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Michelle Hanlon

Michelle Hanlon

Howard W. Johnson Professor

Department: Professor of Accounting

Contact: (617) 253-9849, mhanlon@mit.edu

Expertise: Accounting; Accounting fraud; Book-tax conformity; Dividend policy; Financial reporting; Fraud; International tax; Tax policy; Taxation

Andrew Lo

Andrew Lo

Charles E. and Susan T. Harris Professor

Department: Professor of Finance

Contact: (617) 253-0920, andrew.lo@mit.edu

Expertise: Analyst forecasts; Angel investing; Applied economics; Applied mathematics; Applied probability; Arbitrage pricing theory; Artificial intelligence; Asset management; Asset pricing; Banking; Banking management; Banking operations and policy; Banking regulation; Bankruptcy; Bayesian networks; Bayesian statistics; Bayesian statistics; Big data; Biopharmaceutical; Biotechnology; Bond markets; Bond negotiations; Bond pricing; Business intelligence; Business plans; Cancer; Capital budgeting; Capital controls; Capital market; CEO compensation; Clinical trials; Consumer behavior; Contagion; Corporate diversification; Corporate finance; Corporate governance; Corporate strategy and policy; Currency; Cyber security; Data acquisition; Data analysis; Data mining; Decision making; Deflation; Derivatives; Disaster recovery; Distance learning; Dividend policy; Dot-com; Drug models; eCommerce; Econometrics; Economic crisis; Economics; Education; Emerging businesses; Entrepreneurial finance; Entrepreneurial management; Equities; Euro; Exchange rates; Executive compensation; Federal Reserve; Financial econometrics; Financial engineering; Financial information technology; Financial information technology; Financial markets; Financial reporting; Financial services; Financial statement analysis; Foreign investment; Futures; Government; Healthcare; Healthcare industry; Hedge funds; Hurdle rates; Inflation; Intellectual property; Intellectual property law; Interest rates; International finance; Internet privacy issues; Intertemporal choice; Investment analysis; Investment banking; Investment risk; Investment strategies; Knowledge sharing; Macroeconomics; Mathematical programming; MBA; Medical decision making; Medicine; Mergers and acquisitions; Mobile banking; MOOCs; Mortgage funds; Mutual funds; Neural networks; New venture development; New ventures; Non-linear dynamics; Online banking; Online education; Online feedback mechanisms; Operations research; Optimal control; Optimization; Options; Patents; Pensions; Personal finance; Pharmaceuticals; Portfolio choice; Portfolio design and management; Private equity; Research and development; Retirement planning; Revenue management; Risk capital; Risk management; Sampling; Securities and Exchange Commission (SEC); Security prices; Simulation; Software agents; Startups / Start-ups; Statistics; Stochastic modeling; Stock exchange; Stock exchange consolidation; Stock market; Stock options; Stock trading; Subprime lending; Trading decisions; Treasuries; Venture capital; Wall Street; Web-based marketing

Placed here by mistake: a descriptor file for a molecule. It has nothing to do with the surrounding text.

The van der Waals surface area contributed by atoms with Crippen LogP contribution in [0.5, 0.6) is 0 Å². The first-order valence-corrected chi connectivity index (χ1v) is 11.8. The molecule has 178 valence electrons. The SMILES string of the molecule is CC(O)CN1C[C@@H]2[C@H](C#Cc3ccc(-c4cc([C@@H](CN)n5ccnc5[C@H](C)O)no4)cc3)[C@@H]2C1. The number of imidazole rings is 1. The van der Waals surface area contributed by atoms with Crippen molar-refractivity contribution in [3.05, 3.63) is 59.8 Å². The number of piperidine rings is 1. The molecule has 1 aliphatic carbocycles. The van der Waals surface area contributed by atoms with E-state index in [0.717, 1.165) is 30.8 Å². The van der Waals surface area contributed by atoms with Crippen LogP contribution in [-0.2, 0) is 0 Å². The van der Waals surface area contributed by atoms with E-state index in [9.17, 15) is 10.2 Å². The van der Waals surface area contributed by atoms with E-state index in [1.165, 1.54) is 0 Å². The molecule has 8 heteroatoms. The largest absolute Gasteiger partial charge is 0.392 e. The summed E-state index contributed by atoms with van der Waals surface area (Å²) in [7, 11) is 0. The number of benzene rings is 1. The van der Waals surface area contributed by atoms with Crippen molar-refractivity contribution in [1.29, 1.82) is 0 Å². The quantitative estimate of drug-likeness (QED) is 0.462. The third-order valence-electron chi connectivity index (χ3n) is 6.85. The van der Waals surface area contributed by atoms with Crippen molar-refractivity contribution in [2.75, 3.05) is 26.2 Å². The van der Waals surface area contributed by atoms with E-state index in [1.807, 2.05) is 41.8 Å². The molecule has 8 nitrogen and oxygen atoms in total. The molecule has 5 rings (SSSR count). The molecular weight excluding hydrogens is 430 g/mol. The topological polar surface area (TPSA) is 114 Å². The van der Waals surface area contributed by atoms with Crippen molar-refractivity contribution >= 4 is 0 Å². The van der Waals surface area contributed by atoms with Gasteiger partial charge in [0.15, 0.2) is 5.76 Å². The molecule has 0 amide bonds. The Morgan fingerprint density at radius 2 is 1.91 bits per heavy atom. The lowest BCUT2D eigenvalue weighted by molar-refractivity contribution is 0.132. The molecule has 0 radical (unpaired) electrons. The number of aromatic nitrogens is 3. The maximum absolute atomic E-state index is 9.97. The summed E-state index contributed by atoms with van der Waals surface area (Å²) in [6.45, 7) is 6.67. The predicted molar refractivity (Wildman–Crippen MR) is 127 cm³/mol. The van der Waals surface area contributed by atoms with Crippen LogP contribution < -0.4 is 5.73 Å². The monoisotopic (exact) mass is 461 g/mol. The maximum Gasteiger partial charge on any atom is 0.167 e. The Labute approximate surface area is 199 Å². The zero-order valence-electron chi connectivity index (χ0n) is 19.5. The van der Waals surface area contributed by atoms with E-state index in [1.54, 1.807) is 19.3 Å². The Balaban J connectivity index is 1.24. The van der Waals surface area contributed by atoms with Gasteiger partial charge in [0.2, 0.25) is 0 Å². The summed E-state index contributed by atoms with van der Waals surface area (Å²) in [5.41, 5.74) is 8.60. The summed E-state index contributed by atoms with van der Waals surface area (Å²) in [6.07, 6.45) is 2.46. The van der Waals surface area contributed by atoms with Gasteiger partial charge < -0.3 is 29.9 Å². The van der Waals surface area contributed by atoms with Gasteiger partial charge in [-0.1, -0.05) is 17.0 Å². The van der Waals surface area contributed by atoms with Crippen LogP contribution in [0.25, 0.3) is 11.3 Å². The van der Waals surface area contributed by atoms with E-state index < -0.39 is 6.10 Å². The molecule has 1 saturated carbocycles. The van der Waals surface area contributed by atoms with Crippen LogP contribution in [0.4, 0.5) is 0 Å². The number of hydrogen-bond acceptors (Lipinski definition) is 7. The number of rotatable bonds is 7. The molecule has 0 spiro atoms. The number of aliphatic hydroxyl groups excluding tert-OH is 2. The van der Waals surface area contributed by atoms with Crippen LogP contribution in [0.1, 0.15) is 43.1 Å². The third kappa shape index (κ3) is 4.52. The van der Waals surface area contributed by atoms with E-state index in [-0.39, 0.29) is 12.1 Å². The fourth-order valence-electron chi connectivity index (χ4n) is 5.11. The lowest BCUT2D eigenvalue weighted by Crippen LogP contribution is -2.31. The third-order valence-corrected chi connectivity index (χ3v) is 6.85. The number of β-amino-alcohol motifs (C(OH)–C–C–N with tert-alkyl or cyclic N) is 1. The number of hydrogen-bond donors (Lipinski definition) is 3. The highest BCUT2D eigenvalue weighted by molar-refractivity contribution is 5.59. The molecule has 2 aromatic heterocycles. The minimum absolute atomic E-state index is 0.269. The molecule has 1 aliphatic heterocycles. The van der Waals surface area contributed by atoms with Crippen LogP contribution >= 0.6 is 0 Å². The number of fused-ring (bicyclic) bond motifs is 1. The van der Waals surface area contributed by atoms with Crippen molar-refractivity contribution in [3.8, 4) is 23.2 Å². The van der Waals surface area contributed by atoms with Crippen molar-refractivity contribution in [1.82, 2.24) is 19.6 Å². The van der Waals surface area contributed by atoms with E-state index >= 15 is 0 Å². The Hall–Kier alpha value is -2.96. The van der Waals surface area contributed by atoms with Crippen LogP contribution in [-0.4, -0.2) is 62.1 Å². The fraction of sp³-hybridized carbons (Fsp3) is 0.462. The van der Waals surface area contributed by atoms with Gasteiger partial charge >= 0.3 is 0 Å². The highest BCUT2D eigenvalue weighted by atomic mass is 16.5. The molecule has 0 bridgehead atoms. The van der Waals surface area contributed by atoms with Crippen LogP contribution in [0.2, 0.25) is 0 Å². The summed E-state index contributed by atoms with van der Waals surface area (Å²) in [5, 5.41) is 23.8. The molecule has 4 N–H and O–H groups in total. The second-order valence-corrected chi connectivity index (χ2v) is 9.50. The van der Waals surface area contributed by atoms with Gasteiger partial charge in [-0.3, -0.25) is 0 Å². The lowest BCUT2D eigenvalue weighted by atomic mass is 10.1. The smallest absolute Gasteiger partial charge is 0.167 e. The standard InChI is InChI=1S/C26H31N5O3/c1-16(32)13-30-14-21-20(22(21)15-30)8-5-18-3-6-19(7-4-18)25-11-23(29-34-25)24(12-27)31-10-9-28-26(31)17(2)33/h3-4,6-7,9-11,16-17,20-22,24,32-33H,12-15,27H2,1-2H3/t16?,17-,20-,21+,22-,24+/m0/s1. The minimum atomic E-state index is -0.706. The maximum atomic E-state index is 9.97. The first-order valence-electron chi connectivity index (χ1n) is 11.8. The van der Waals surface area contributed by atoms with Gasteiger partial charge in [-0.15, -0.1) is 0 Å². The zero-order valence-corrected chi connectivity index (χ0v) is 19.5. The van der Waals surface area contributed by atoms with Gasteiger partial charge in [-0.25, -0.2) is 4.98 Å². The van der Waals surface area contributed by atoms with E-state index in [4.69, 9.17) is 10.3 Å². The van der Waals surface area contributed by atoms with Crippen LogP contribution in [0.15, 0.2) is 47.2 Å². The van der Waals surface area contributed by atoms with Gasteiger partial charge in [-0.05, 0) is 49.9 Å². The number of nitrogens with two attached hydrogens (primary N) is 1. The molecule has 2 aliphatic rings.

John Parsons

John Parsons

Department: Senior Lecturer / MBA Program Finance Track Head

Contact: (617) 324-3745, jparsons@mit.edu

Expertise: Capital budgeting; Climate policy; Corporate diversification; Corporate finance; Corporate strategy and policy; Derivatives; Dividend policy; Emissions trading; Energy; Environment; Environmental economics; Environmental policy; Finance; Financial engineering; Financial markets; Gas; Hurdle rates; Nuclear power; Oil; Public utilities; Risk management; Securities and Exchange Commission (SEC)

Ross Watts

Ross Watts

Department: Professor of Accounting, Emeritus

Contact: (617) 253-2668, rwatts@mit.edu

Expertise: Accounting; Accounting standards; Activity Based Management (ABM); Asia Pacific; Auditing; Canada; Capital budgeting; Contracting; Corporate disclosure practices; Corporate finance; Corporate governance; Corporate governance; Corporate governance; Debt contracts; Dividend policy; Earnings management; Earnings manipulations; Financial reporting; Financial statement analysis; Hong Kong; Management control; Managerial accounting; New Zealand; Statement analysis; Taiwan; United Kingdom; United States

The board’s role in share repurchases – Robert Pozen

From MIT Sloan Management Review Capital allocation is a significant function for company directors. How much of the company’s profits gets reinvested in the business rather than distributed to shareholders through cash dividends or share repurchases is a critical decision companies must make. Boards of directors typically approve a dividend policy and precise amounts for each quarter: Everyone knows that cutting the dividend will result in a sharp decline in the share price. Yet in many companies, decisions about the level and timing of share repurchases are left to management. That stems partly from differences in legal requirements: The board must formally approve the amount of the company’s quarterly dividend but not its repurchases. Moreover, the implementation of the repurchase program is heavily influenced by the company’s actual cash flows. Nevertheless, share repurchases are something to which directors should pay more attention. Specifically, directors should carefully consider the capital allocated … Read More » The post The board’s role in share repurchases – Robert Pozen appeared first on MIT Sloan Experts.

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